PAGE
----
Strategies to Help Aging Parents with Money Management
Posted Oct 07 2008 7:17pm
An estimated 34 million Americans are now caring for an aging loved one in some manner. You may be worried that one day, you too will have to assist your parents with money management, moving to senior housing or getting help in their home.
Many people find their aging parents need assistance handling their finances. Perhaps there have been warning signs such as stacks of bills unpaid, unopened mail or creditors harassing calls. You may want to offer assistance but some seniors feel it is an intrusion into their lives. Maybe they won’t admit that they need some help. Letting go of their independence can be interpreted as loss of dignity for them.
One of the first steps you can take is to call a family meeting. Find out what your parents’ financial situation really is at the current time. This will help you assess what steps they have taken, what their concerns are and who can help if necessary.
The ideal time to call this meeting is before there are money problems and while they still have options to ensure their financial stability and independence. According to Elinor Ginzler, the author of “Caring for your Parents” the indirect approach is usually best. Try not to overwhelm them. Assure them that you want to help them on their terms and that you are not taking control of their lives. Your parents may welcome your help.
STRATEGIES FOR HELPING YOUR PARENTS
Simplify their lives. Arrange for direct deposit of their Social Security and pension payments. This will eliminate trips to the bank and possible theft from their mailbox.
Set up automatic payments for routine expenses such as utilities and health insurance premiums.
Ask your parents if they would consider adding your name to their accounts. If something happens (such as hospitalization), you will be allowed to continue paying bills by having your name as a co-signor. Check with your parents’ attorney as a precaution to be sure this does not conflict with their estate planning as the account will most likely pass to you upon their death.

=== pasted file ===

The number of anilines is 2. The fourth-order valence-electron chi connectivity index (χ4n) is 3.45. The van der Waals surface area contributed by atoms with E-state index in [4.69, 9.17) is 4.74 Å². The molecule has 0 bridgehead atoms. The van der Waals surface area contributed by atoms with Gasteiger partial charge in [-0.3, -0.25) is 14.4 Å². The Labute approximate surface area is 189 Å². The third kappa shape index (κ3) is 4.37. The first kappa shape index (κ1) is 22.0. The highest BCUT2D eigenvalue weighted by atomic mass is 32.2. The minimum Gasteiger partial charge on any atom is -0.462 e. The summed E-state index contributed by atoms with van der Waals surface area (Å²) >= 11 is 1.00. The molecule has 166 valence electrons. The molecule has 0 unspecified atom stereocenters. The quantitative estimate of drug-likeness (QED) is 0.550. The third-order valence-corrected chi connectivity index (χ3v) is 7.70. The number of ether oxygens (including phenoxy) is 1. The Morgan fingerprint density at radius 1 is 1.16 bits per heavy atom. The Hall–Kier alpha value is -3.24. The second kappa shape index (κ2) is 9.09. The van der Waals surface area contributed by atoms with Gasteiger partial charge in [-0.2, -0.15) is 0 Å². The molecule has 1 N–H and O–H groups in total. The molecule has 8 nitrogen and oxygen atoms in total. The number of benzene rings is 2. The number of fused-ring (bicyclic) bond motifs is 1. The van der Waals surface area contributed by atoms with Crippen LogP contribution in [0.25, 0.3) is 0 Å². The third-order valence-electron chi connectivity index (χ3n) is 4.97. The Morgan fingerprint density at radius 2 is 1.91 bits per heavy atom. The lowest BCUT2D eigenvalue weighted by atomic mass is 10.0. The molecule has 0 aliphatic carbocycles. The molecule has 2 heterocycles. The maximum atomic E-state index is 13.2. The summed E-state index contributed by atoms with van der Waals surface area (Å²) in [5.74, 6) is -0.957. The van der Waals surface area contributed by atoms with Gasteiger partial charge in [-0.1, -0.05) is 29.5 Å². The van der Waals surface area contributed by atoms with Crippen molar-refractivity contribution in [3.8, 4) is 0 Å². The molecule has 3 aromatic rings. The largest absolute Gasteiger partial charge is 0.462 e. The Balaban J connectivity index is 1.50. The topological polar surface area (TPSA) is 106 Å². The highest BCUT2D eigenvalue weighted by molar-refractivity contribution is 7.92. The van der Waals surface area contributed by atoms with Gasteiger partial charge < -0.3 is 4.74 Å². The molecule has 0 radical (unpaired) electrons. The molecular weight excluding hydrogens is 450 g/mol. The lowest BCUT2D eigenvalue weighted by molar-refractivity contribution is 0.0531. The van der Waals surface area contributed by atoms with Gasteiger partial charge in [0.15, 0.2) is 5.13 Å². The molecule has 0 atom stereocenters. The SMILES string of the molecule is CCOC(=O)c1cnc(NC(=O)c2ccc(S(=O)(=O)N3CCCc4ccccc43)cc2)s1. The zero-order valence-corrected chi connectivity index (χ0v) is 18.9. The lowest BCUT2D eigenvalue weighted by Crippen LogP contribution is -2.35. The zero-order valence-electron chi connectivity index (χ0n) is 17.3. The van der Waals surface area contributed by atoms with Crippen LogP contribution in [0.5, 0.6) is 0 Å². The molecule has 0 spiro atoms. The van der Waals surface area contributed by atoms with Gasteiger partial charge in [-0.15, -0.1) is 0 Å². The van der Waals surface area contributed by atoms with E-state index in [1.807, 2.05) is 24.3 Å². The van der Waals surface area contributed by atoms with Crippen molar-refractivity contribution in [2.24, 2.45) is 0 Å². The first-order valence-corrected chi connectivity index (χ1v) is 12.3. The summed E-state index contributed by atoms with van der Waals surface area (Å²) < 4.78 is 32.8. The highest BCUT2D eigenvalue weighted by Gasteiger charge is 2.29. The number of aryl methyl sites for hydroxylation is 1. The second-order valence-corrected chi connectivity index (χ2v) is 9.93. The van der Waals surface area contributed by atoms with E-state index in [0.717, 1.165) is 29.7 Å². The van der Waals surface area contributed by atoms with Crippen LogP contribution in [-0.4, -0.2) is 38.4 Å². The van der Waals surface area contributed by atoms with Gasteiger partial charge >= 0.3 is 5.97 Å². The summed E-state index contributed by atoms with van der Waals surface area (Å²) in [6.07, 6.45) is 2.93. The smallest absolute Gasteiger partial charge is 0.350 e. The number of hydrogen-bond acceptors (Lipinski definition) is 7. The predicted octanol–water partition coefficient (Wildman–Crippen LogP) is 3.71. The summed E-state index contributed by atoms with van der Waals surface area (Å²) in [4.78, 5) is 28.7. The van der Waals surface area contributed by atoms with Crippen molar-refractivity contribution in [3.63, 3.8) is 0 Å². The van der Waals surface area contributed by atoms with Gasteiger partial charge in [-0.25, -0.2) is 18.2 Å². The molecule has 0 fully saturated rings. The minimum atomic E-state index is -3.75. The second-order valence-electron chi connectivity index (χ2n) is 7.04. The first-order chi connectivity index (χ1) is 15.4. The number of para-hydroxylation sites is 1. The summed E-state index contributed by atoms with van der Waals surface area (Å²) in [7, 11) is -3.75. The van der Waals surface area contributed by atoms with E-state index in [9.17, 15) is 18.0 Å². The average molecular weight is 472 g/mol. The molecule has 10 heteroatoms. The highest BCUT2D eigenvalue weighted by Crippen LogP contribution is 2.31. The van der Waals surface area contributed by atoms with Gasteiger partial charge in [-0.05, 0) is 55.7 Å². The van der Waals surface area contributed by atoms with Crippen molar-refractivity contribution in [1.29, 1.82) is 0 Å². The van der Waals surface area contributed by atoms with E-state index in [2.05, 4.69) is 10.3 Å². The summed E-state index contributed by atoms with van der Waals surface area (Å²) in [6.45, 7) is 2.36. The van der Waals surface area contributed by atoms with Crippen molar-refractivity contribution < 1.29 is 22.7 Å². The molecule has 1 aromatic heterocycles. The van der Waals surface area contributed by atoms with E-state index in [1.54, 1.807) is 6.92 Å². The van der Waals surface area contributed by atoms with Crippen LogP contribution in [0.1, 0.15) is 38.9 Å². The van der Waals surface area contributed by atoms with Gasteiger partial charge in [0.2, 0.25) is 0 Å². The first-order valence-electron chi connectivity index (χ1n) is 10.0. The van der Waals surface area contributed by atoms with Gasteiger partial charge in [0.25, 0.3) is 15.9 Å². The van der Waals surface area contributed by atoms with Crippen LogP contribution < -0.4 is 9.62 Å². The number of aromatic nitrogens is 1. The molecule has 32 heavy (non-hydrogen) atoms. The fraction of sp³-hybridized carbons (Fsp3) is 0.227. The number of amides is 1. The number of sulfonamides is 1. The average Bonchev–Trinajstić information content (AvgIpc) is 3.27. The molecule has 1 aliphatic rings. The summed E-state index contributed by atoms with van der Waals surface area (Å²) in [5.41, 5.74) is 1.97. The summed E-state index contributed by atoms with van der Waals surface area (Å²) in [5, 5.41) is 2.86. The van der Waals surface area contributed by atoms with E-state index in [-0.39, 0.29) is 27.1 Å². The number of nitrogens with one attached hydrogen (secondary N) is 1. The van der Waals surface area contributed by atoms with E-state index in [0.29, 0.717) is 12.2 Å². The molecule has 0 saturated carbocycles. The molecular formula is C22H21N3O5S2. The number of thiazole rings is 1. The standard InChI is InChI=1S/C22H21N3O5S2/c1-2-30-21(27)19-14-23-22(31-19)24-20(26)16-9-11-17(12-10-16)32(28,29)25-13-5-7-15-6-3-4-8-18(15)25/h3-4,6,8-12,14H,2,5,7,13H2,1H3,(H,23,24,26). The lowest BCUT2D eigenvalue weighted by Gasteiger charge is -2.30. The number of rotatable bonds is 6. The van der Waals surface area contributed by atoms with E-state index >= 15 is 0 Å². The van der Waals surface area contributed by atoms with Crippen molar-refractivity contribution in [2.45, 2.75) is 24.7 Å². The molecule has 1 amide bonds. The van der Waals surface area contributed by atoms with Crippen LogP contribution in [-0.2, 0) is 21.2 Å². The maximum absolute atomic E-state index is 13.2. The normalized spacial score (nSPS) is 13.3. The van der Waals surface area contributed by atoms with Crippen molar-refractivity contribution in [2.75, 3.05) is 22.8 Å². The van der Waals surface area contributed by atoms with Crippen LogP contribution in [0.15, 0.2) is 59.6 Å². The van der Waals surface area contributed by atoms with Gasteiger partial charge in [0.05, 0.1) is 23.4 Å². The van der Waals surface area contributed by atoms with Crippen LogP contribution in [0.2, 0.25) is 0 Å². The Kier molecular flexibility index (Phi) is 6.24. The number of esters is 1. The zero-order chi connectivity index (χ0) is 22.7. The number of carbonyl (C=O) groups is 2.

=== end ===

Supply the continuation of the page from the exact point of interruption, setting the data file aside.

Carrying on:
Hire help as needed. You may not be able or willing to give your parents as much time and/or assistance as they need. There are qualified daily money managers who can come into your parents’ home and help with bill payments, organization of documents and financial paperwork. Typical rates are from $35 -$70 per hour. You can get referrals for persons in your area from the American Association of Daily Money Managers at www.aadmm.com
Home health care agencies. There are many types of services from simple homemaking chores to personal care attendants. Check your local directory listings.
Having a plan in place is key. As difficult as it is to think about your mom or dad being incapacitated by illness, it would be worse if a crisis occurred and you did not have a plan in place or had to obtain court orders to assist them. Be sure your parents have consulted with an attorney to obtain both financial powers of attorney and health care directives. For example, with a health care directive they can specify whether they want to be buried or cremated and whether they want measures taken to keep them on life support. These documents allow their wishes to be carried out if they become incapacitated.
Let them maintain as much control over their lives as possible. Unless they cannot make decisions for themselves, keep them in the loop for finding professional help. After all, you want someone who will work well with them and vice versa. There are many attorneys whose primary focus is Elder Law. A good resource is the National Academy of Elder Law Attorneys www.naela.org.
This article is offered by Barbara Grimm, Founder of Along Life's Path Daily Money Management and Concierge Services for Seniors 612/385-6446 Website:www.alonglifespath.com